On Sunday, 1 March, the UK government took over the Northern franchise from train operating company Northern (Arriva Rail North Ltd).
Northern had taken on the franchise in April 2016, with a contract length until 2025. However, trains services on the Northern network have been beleaguered with problems, many of them out of the TOC’s hands. As a result, the government decided to strip Northern of its franchise and become the operator of last resort (OOLR), operating as Northern Trains.
Furthermore, the new franchise operator has set up a panel whose members will give on-going advice on how services should be run. Northern leaders from Manchester, Liverpool, Tees Valley and Yorkshire will join this panel. The panel will be led by Richard George, the chairman of the new operator. It will be attended by Robin Gisby, Chair of Northern Trains Ltd and CEO of DOHL (DfT OLR Holdings Ltd).
One of the areas of Northern’s network that needs urgent attention is overcrowding. For instance, for longer trains to operate, station platforms need to be long enough to accommodate them. Such infrastructure improvements were not under Northern’s (Arriva) control. Work is underway to lengthen platforms at 30 stations to allow longer trains to operate.
A further way that will increase capacity to address overcrowding will be the roll-out of more electric trains on the Northern network, which the government says it will do next year. Northern (Arriva) struggled with the slow, troublesome electrification programme (a Network Rail issue), meaning it could not introduce the electric fleet from Manchester to Wigan and Leeds. To try and address the issue, Northern ordered more diesel trains as an interim solution. Delivery of these, however, has been marred by delays.
A major reason that there is such a shortfall in capacity is that between 2004 and 2016 the franchise was awarded by the government under ‘no growth’ terms.
Northern (Arriva) has also blamed the slowdown in the UK’s economic growth. The revenues forecast were higher than the ones it was getting. At least the operator of last resort will now forego profit and attempt to fix the problems.
“This is a new era for rail in the North, but there will be no quick fix for the network as we build solutions for the future.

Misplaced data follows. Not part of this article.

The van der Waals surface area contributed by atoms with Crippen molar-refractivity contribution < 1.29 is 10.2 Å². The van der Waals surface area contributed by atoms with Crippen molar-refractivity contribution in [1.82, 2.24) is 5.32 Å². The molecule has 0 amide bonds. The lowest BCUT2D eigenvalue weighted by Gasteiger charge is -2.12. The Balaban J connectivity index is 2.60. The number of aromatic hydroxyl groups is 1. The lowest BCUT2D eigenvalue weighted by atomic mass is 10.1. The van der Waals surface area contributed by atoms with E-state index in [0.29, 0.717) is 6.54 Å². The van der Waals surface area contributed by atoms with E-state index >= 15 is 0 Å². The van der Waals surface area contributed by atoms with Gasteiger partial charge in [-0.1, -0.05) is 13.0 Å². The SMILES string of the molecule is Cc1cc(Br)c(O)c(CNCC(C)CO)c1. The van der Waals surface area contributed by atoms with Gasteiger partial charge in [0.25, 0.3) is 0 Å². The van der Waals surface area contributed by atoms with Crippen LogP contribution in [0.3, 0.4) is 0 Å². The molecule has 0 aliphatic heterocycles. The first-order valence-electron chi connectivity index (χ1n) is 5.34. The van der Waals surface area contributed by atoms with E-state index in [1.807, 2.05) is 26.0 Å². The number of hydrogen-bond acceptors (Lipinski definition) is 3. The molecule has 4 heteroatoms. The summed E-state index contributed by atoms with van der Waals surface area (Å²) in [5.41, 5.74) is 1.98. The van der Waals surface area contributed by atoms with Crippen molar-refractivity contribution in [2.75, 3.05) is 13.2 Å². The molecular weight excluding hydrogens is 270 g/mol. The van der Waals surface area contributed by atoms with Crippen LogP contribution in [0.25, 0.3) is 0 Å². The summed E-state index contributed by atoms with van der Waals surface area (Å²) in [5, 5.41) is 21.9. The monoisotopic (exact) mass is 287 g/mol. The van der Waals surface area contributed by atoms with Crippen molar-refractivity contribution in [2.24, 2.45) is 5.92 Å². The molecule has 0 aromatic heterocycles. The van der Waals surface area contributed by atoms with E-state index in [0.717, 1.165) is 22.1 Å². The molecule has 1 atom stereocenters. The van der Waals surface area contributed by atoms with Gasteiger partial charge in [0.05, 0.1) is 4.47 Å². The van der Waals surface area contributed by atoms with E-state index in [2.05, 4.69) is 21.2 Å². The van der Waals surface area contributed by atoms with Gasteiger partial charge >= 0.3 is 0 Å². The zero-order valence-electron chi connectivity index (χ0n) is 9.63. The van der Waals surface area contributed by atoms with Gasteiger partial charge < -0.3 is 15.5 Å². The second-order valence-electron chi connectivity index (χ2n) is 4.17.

“Today marks the beginning of rebuilding of trust in these services, and voices from the region will be essential as we work together to understand and deliver the improvements passengers need.”
During the first 100 days of running the Northern franchise, the government operator will prepare a plan to fix the problems on the network.
“We had a clear vision for the Northern franchise that would better connect the cities of the North with more frequent, reliable and modern services and unlock economic growth. It was clear however that, largely because of external factors, the franchise plan had become undeliverable. A new plan is needed that will secure the future for Northern train services. As such, we understand Government’s decision today. [...]
“The scale of the challenges we faced outside of our direct control were unprecedented, particularly around delayed or cancelled infrastructure projects and prolonged strike action. Despite the challenges, the team has introduced brand new trains onto the network for the first time in a generation. They have introduced more than 2,000 extra services per week, refurbished trains and stations, and created hundreds of new customer-facing jobs as part of a £600 million investment programme for the North.”
It is absolutely right that this issue cannot be fixed quickly. It will require long-term investment. And it will require chronic problems on a large number of fronts to be tackled. In addition to the infrastructure problems of insufficient electrification, platforms that are too short and trains that are too short, along with insufficient platforms (e.g. at Manchester Piccadilly), and the timetabling fiasco of 2018, there has been a shortage of train drivers leading to frequent industrial action. The OOLR takes the profit requirement away, but it would be wrong to pretend that the problems lay largely with Northern.
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